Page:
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    Probably the single most popular piece of Plan 9 heritage used all over the world: UTF-8.


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      I really enjoy this bit of whimsy. It’s a fun environment and it’s great to see folks keeping it alive. I’ve noticed that the 9p protocol lives on in unexpected places (QEMU, crostini).

      Next I’d like to see DOS (like FreeDOS) so that projects like https://www.brutman.com/mTCP/mTCP.html can get CI. There’s no real reason to do this other than for fun, which means there’s every reason to do it ; )

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        Bell Labs has been merged into Nokia, I wonder if there are any p9 devs left there.

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          None that I’m aware of.

          That said, 9front is still fairly active. Commits this year:

          cpu% hg log -d '2020-1-1 to 2020-05-11' | grep '^changeset:' | wc -l

          And the last month:

          cpu% hg log -d '2020-04-11 to 2020-05-11' | grep '^changeset:' | wc -l
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            Could you imagine a Plan 9 Nokia phone?! Actually, I wonder how hard it would be to create a mobile version of Plan 9… the very opinionated GUI that insists on e.g. a middle mouse button doesn’t give me hope.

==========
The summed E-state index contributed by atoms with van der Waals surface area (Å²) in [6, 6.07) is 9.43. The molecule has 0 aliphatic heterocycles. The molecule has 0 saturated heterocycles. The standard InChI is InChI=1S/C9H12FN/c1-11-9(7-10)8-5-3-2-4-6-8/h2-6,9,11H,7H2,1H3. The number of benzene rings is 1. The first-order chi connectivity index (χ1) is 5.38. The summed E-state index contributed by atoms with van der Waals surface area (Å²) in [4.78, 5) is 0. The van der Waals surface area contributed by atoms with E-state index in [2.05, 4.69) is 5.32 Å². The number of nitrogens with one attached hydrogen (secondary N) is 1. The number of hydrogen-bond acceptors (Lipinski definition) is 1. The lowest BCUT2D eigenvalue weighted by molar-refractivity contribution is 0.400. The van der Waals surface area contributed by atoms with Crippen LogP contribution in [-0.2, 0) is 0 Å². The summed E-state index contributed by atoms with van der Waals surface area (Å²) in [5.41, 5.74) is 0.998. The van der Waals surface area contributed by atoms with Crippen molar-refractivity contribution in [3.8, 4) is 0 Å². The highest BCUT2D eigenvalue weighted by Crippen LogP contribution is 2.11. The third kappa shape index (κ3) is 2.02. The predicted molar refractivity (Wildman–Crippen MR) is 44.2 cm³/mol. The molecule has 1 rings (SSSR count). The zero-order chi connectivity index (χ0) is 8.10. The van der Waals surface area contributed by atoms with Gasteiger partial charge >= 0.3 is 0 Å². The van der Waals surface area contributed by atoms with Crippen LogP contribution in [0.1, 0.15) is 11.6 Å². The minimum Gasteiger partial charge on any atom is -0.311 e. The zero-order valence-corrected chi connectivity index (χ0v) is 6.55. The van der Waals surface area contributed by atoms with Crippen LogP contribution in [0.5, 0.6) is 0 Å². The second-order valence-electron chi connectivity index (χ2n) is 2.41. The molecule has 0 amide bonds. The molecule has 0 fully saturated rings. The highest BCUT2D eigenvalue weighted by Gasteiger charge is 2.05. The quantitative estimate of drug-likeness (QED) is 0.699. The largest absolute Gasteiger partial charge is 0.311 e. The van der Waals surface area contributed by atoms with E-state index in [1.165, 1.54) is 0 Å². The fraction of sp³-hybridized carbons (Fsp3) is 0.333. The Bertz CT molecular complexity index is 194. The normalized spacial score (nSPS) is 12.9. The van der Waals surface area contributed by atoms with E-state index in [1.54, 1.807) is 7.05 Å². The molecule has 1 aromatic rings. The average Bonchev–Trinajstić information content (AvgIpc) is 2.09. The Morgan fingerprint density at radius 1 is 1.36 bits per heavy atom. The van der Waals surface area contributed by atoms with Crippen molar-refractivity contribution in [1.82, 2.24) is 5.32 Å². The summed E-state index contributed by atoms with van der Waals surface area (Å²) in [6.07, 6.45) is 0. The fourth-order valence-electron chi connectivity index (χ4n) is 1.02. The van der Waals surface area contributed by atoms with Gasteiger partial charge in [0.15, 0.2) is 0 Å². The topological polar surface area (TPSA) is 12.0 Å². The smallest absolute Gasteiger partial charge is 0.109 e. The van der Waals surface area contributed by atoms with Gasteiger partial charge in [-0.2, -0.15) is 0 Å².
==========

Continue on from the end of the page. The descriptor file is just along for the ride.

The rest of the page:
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              If it hadn’t been a few years too early, Plan 9’s successor Inferno might have been a contender on phones.

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                  In addition to hellaphone, there are already people working on running Inferno on the PinePhone.

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                  There was an ipaq version[1]. It apparently used the side buttons for chording, and Plan 9 ships with an on-screen keyboard with hand writing recognition that was written as part of the port.

                  That said, what exists is not a very good fit for modern touch UIs. The underlying GUI system should work fine, but /dev/gesture would need to be created (could be done easily as a userspace file server), and applications would need to be purpose-written or heavily modified.

                  [1] ipaq: https://en.wikipedia.org/wiki/IPAQ#/media/File:PocketPC-HP-iPAQ-h2210.jpg

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                The Go programming language is a direct descendant of Plan 9, along with Linux and BSD’s /proc filesystems, user namespaces, and more.

                What does it mean that Go descends from Plan 9? I can see how /proc and user namespaces would be inspired by features from Plan 9, but I don’t see the connection with Go (unless the author means they were both created by the same people).